Tuesday Night Fights: GOP Up-and-comer v. White House Resident
Image taken from: nyunews.com

Tuesday Night Fights: GOP Up-and-comer v. White House Resident

(The Verge) — Last night we had the second presidential debate at Hofstra University. I was searching for some sort of clever intro to describe the debate, but I still cannot pick up my jaw off the floor. Boy was the fire brought! Basically, we had each candidate make strides towards resolving their issues through an 18th century gun duel. The gloves were off in this town hall debate and each party candidate came ready to dish out the punches. And not only were the gloves, removed, but the affair became an all-out street brawl. CNN’s Candy Crawley had the pleasure of moderating the debate, and like Jim Lehrer, was interrupted quite often, but I’d be hard-pressed to believe even she didn’t see the gun slinging!
Thankfully for the left, the President actually came prepared (yes, he was asleep during the first debate) and he was alert and conscientious throughout the 90 (which turned into 100) minutes. In a general sense, the President finally resorted to calling out Governor Romney on his vagueness in economic plans, his traits of being a flip-flopper and his lack of abilities to be commander-in-chief. He stood his ground against the Governor’s claims and was clearly not afraid to refute what Romney was saying, even when that meant butting in on Crawley’s attempted mediation.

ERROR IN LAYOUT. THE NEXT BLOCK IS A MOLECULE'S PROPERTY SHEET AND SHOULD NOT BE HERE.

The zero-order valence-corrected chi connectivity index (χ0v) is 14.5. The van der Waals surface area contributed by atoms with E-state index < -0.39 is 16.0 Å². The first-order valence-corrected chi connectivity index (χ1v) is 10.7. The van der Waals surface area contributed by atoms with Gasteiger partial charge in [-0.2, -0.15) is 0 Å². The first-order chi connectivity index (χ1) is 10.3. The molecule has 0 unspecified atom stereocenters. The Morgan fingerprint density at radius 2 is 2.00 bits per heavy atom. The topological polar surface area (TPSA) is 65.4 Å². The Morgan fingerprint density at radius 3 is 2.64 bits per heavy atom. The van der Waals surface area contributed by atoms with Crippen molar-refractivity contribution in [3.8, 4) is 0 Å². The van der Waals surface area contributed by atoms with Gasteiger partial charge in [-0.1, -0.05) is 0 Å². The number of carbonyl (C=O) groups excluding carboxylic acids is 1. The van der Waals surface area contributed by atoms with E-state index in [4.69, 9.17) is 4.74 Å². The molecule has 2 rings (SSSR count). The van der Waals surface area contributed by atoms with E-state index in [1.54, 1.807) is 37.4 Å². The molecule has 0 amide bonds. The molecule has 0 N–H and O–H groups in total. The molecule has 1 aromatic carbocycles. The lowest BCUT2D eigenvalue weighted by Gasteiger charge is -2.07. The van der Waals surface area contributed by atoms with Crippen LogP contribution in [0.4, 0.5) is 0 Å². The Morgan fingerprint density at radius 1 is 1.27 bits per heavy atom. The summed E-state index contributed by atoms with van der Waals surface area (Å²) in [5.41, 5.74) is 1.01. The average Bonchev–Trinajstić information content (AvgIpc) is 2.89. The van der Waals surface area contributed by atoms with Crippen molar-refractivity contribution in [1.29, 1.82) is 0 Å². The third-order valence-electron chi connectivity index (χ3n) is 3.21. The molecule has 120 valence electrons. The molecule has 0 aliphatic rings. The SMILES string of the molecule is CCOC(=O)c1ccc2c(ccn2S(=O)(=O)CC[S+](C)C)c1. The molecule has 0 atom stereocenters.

Finger-pointing was hardly the only thing done by each candidate that stirred emotion in the Hofstra Town Hall debate. Image taken from: i.i.com.com

Some points of contention that stick out for me regarding the President, were his drastic changes between debates, as he went from lifeless to gut-buster in just two weeks. They say the incumbent is sometimes prone to losing the first debate, as they’ve been out of the debate loop, which is exactly what happened this year, but boy did he leave no room for error in Long Island!
He attacked Romney’s Five Point Plan, claiming it had just one misguided element and he told Americans that all Mitt Romney can mention are his distastes for Big Bird and Planned Parenthood. He even called out the Governor’s approach to tax reform, saying it will clearly benefit the wealthy while the Middle Class continues to suffer, paying higher tax percentages than some millionaires.
While talking about foreign policy, the President took offense to much of what Romney claimed. He said the administration has and will continue to do everything in its power to secure its embassies and find those responsible for terrorist attacks and maintain a presence in Iran monitoring and Israeli relationship-patching, so to speak. From a communications perspective, I’d say the President nailed it!
But this is not to say that the Republican challenger did not have some highlights of his own in the debate! The Governor successfully confronted Obama on a variety of issues, stemming from job creation, the deficit, taxes, business stances, immigration and foreign policy. What sticks out most were Romney’s aggressive overtones and criticisms of the Obama handling of the Benghazi attack, saying that the administration took way too long to admit it was purely a terrorist attack. Also, Romney attacked President Obama’s domestic energy stances, finding it abhorrent that he would not accept a pipeline from Canada and increase offshore drilling in Virgina and Alaska. Noting that gasoline prices and energy concerns remain emotional issues for many, the Governor successfully stirred up some emotion here, showing independent voters (like those in swing states, cough, cough) that he is the man who can revitalize the economy which in essence would improve gas prices and energy investments.